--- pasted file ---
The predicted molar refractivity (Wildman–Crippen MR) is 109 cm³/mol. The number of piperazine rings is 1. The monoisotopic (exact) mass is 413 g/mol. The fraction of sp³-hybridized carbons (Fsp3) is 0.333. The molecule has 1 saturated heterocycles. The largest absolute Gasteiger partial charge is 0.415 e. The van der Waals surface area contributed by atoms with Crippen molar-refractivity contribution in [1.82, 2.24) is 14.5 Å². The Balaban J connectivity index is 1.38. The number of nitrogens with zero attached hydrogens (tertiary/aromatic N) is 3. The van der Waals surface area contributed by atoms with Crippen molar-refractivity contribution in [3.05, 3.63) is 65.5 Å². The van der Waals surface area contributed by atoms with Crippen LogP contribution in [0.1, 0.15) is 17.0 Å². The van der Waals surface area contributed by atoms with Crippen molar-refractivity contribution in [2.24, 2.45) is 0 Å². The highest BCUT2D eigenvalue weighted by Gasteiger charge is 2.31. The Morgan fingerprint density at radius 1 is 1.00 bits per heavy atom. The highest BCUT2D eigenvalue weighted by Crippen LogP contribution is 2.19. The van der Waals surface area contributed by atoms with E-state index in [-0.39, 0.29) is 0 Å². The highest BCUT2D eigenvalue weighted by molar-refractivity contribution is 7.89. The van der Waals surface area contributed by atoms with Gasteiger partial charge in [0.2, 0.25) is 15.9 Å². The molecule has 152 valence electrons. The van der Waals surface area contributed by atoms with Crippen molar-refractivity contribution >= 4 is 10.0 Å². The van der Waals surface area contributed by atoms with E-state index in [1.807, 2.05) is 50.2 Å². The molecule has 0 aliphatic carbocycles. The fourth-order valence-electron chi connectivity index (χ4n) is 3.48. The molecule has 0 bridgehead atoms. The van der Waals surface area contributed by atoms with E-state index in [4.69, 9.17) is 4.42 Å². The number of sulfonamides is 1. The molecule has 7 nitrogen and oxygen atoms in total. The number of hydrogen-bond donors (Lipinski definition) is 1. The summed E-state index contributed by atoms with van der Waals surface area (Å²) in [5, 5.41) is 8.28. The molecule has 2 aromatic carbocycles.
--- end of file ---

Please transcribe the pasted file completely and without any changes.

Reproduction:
The predicted molar refractivity (Wildman–Crippen MR) is 109 cm³/mol. The number of piperazine rings is 1. The monoisotopic (exact) mass is 413 g/mol. The fraction of sp³-hybridized carbons (Fsp3) is 0.333. The molecule has 1 saturated heterocycles. The largest absolute Gasteiger partial charge is 0.415 e. The van der Waals surface area contributed by atoms with Crippen molar-refractivity contribution in [1.82, 2.24) is 14.5 Å². The Balaban J connectivity index is 1.38. The number of nitrogens with zero attached hydrogens (tertiary/aromatic N) is 3. The van der Waals surface area contributed by atoms with Crippen molar-refractivity contribution in [3.05, 3.63) is 65.5 Å². The van der Waals surface area contributed by atoms with Crippen LogP contribution in [0.1, 0.15) is 17.0 Å². The van der Waals surface area contributed by atoms with Crippen molar-refractivity contribution in [2.24, 2.45) is 0 Å². The highest BCUT2D eigenvalue weighted by Gasteiger charge is 2.31. The Morgan fingerprint density at radius 1 is 1.00 bits per heavy atom. The highest BCUT2D eigenvalue weighted by Crippen LogP contribution is 2.19. The van der Waals surface area contributed by atoms with E-state index in [-0.39, 0.29) is 0 Å². The highest BCUT2D eigenvalue weighted by molar-refractivity contribution is 7.89. The van der Waals surface area contributed by atoms with Gasteiger partial charge in [0.2, 0.25) is 15.9 Å². The molecule has 152 valence electrons. The van der Waals surface area contributed by atoms with Crippen molar-refractivity contribution >= 4 is 10.0 Å². The van der Waals surface area contributed by atoms with E-state index in [1.807, 2.05) is 50.2 Å². The molecule has 0 aliphatic carbocycles. The fourth-order valence-electron chi connectivity index (χ4n) is 3.48. The molecule has 0 bridgehead atoms. The van der Waals surface area contributed by atoms with E-state index in [4.69, 9.17) is 4.42 Å². The number of sulfonamides is 1. The molecule has 7 nitrogen and oxygen atoms in total. The number of hydrogen-bond donors (Lipinski definition) is 1. The summed E-state index contributed by atoms with van der Waals surface area (Å²) in [5, 5.41) is 8.28. The molecule has 2 aromatic carbocycles.